1. @andycz, as you note, both Norris and Albon went straight from GP2 into Formula 1 without any break, whereas Giovinazzi’s had fewer opportunities to drive a single seater car for some time. True, he did have some practise sessions during 2017 and 2018 to drive a car, but in 2018 the only time that he raced on track was in a GTE car at Le Mans – most of his work over the past two years had been in the simulator for Ferrari.

          It doesn’t help that, if the rumours are true, Giovinazzi is being hauled back into Ferrari’s simulator inbetween races, as it sounds as if Ferrari values his input into developing the SF90 more than that of Wehrlein or Hartley. It might help Ferrari, but it sounds as if it is disrupting the work that Giovinazzi wanted to do with Sauber to help him understand his own car.

    3. It’s just so many things that you can study and try to learn,” Giovinazzi explained. “It’s not only the [flying] lap, you need to learn the warm-up, the out-lap, brakes, managing the traffic.

      It sounds like you need to be doing some homework.

      When I stop in the garage, watch his data and try to see what I can improve.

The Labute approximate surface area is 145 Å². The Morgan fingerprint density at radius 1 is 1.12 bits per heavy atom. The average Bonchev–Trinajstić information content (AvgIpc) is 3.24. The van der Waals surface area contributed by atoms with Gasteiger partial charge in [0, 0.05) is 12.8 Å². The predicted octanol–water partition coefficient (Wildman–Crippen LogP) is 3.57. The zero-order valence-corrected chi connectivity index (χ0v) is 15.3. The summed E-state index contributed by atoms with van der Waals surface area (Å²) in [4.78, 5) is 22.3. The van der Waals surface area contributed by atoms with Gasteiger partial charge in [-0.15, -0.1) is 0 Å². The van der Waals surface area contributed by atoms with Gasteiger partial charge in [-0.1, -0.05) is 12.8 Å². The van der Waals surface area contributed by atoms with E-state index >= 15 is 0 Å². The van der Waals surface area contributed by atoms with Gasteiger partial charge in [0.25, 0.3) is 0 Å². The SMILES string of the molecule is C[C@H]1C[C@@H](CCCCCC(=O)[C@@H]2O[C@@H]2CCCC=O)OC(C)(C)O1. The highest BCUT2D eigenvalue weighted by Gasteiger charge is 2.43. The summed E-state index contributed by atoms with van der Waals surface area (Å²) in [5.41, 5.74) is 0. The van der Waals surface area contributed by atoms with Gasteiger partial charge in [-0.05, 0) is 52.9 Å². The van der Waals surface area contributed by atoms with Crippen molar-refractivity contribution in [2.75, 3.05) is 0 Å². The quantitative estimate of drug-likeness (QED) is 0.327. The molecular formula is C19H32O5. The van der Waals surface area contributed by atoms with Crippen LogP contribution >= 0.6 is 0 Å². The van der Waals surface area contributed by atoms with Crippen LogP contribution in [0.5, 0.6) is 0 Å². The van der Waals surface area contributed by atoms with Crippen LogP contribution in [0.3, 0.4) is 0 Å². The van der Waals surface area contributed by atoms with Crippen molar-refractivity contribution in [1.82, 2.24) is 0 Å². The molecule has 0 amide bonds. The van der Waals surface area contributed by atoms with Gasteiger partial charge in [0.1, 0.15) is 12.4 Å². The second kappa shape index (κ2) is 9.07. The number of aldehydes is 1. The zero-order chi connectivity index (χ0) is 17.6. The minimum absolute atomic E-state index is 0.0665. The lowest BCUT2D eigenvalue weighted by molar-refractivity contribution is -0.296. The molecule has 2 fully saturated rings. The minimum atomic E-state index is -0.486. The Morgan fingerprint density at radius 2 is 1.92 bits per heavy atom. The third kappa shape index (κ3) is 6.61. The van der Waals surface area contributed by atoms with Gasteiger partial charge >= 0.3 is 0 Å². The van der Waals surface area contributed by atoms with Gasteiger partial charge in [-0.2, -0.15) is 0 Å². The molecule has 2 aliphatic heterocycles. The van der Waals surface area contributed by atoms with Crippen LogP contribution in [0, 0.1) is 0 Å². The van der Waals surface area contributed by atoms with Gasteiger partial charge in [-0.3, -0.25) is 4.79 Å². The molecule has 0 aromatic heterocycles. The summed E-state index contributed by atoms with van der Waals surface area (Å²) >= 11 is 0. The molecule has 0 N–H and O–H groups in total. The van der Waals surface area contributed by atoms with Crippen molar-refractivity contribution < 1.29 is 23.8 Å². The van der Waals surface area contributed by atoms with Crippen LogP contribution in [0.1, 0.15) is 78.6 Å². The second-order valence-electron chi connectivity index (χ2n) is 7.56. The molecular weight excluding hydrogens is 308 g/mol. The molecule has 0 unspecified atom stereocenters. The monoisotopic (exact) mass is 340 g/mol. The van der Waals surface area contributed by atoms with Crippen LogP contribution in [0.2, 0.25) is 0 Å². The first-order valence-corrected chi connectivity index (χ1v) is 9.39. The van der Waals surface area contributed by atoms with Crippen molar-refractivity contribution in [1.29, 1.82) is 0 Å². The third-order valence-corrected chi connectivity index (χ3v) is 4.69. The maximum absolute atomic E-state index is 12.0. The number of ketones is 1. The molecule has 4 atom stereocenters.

Homework will give you a better insight into what Kimi’s doing.

      1. @drycrust, no offence, but it does seem a bit patronising and arrogant to dismissively say “oh, do a bit of homework”, as if he is not doing anything at all.

        1. Thank you for correcting me. I’m sure you are right and that he is putting in a lot of effort to reduce his lap times.

    4. Vandorne had a similar year off. Totally destroyed his F1 career. This should be a warning to all GP2 stars.

      1. Vandoorne was at least racing super formula in japan, no?

        1. Correct – and I think Stoffel gave a decent account of himself. It just so happened he had the twin difficulties of an awkward car and a very fast veteran team-mate.

      2. W (@vishnusxdx)
        21st April 2019, 8:14

        The thing that hindered Stoffel the most was the brutal way he was treated. Inferior materials, second-choice strategies and straight-up miscommunication. All to favour “i’m-the-best-ever” first driver of the team. Articles where he speaks out are steadily being released. I expect a lot more where he will uncover that uneasy situation.